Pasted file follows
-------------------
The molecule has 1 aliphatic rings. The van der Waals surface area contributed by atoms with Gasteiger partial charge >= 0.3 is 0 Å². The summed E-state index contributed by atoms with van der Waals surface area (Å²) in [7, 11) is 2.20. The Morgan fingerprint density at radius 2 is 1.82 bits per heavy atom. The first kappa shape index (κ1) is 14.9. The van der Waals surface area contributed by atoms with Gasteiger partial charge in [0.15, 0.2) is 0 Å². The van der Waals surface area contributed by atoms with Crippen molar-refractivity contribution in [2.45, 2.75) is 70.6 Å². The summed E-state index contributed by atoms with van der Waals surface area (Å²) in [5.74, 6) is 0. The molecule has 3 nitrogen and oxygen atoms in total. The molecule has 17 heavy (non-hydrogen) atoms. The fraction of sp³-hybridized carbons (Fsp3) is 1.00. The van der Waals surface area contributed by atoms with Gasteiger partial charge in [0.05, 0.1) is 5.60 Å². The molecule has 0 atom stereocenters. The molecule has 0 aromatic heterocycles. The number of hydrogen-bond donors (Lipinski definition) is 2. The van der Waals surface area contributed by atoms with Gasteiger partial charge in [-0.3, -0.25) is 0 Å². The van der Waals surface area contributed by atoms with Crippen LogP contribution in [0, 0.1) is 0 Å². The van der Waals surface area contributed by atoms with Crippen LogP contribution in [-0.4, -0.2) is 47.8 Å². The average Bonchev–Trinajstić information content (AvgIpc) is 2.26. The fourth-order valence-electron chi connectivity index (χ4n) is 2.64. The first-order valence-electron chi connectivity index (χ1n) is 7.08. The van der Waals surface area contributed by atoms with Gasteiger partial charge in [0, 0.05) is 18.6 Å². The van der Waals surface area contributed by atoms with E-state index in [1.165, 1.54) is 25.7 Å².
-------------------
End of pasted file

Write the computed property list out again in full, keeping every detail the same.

The molecule has 1 aliphatic rings. The van der Waals surface area contributed by atoms with Gasteiger partial charge >= 0.3 is 0 Å². The summed E-state index contributed by atoms with van der Waals surface area (Å²) in [7, 11) is 2.20. The Morgan fingerprint density at radius 2 is 1.82 bits per heavy atom. The first kappa shape index (κ1) is 14.9. The van der Waals surface area contributed by atoms with Gasteiger partial charge in [0.15, 0.2) is 0 Å². The van der Waals surface area contributed by atoms with Crippen molar-refractivity contribution in [2.45, 2.75) is 70.6 Å². The summed E-state index contributed by atoms with van der Waals surface area (Å²) in [5.74, 6) is 0. The molecule has 3 nitrogen and oxygen atoms in total. The molecule has 17 heavy (non-hydrogen) atoms. The fraction of sp³-hybridized carbons (Fsp3) is 1.00. The van der Waals surface area contributed by atoms with Gasteiger partial charge in [0.05, 0.1) is 5.60 Å². The molecule has 0 atom stereocenters. The molecule has 0 aromatic heterocycles. The number of hydrogen-bond donors (Lipinski definition) is 2. The van der Waals surface area contributed by atoms with Gasteiger partial charge in [-0.3, -0.25) is 0 Å². The van der Waals surface area contributed by atoms with Crippen LogP contribution in [0, 0.1) is 0 Å². The van der Waals surface area contributed by atoms with Crippen LogP contribution in [-0.4, -0.2) is 47.8 Å². The average Bonchev–Trinajstić information content (AvgIpc) is 2.26. The fourth-order valence-electron chi connectivity index (χ4n) is 2.64. The first-order valence-electron chi connectivity index (χ1n) is 7.08. The van der Waals surface area contributed by atoms with Gasteiger partial charge in [0, 0.05) is 18.6 Å². The van der Waals surface area contributed by atoms with E-state index in [1.165, 1.54) is 25.7 Å².